Twitter and Compression of Meaning
An interesting and often-mocked technical limitation of Twitter is the 140-character limit. The semantics of the buzzword “microblog” aside, I notice in my own Tweets that the strict requirement for very short messages has improved my writing.
(Let me note, before going any further, that I am not an abbreviations kind of guy. I virtually always write complete words and sentences using proper grammar, syntax, and punctuation. Though I do use emoticons from time to time, I limit myself to a standard subset of smiley-, frowny-, and winky-faces, with the occasional raised or angry eyebrow thrown in – basically anything I can make with a colon, a dash, greater-than, less-than, and the parenthesis. I cringe when reading things like, “c u 2nite” or “lol” or “<_<”. Perhaps that makes me an angry old man; if so, that is a mantle I will wear.)
When tweeting large thoughts, I find myself editing the message to fit within the allotted space while maintaining the same meaning. The need to transmit the same semantics in a smaller space requires wielding more powerful language: stronger verbs, more-nuanced adjectives and adverbs, and better-placed punctuation and pronouns. Squeezing the same content into less space is the very definition of data compression; so, in a very real sense, this is data compression for people. What once might have rambled on for an entire paragraph now takes one or two concise sentences.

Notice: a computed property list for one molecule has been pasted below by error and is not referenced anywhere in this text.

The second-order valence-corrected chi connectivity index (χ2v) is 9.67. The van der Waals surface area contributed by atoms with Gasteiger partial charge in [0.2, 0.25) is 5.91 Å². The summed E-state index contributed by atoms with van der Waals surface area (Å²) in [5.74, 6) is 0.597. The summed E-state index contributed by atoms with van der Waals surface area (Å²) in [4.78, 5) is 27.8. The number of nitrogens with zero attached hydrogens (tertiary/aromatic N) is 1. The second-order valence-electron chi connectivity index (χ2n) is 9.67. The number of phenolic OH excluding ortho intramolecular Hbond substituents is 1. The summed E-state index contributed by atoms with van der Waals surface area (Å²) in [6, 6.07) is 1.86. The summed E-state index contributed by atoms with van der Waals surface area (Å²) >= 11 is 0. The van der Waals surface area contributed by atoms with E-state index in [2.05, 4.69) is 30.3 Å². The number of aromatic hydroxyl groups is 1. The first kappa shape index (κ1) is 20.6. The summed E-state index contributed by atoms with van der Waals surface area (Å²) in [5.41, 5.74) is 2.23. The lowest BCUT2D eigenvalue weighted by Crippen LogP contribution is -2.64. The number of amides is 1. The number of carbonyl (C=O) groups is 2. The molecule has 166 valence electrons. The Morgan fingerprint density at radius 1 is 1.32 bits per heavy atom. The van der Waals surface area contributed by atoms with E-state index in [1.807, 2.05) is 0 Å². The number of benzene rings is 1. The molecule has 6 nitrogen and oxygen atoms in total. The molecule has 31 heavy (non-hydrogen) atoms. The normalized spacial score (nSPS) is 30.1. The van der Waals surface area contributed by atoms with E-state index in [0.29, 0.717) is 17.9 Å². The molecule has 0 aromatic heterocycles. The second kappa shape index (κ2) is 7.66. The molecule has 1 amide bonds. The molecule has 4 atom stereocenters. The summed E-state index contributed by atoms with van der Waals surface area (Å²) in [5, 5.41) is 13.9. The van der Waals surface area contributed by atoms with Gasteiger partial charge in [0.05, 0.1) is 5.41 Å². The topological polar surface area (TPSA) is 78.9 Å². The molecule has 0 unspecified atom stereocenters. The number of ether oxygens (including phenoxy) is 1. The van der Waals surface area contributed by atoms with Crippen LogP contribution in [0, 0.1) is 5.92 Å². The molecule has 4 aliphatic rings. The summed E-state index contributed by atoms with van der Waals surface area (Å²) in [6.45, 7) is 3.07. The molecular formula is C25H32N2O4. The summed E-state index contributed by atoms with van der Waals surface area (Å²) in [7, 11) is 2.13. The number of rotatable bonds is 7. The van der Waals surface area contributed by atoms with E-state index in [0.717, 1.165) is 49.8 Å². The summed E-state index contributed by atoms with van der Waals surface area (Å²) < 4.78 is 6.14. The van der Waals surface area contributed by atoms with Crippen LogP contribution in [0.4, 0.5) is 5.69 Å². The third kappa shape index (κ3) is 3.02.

Users get more bang for their buck when reading a tweet. Coupled with the instantaneous and ubiquitous accessibility of these meaning-laden tweets, it’s obvious why Twitter has taken off.
Like most compression, though, there is a tradeoff between space and time. Though I have not measured, I have a strong sense that the ratio of time-editing-per-character is higher on Twitter than on any other medium I use. On the receiving side, the message might take longer to comprehend, especially if the vocabulary is unfamiliar to the recipient.
And some messages, like some data, will simply never fit into the allotted space. That’s why I still have a blog.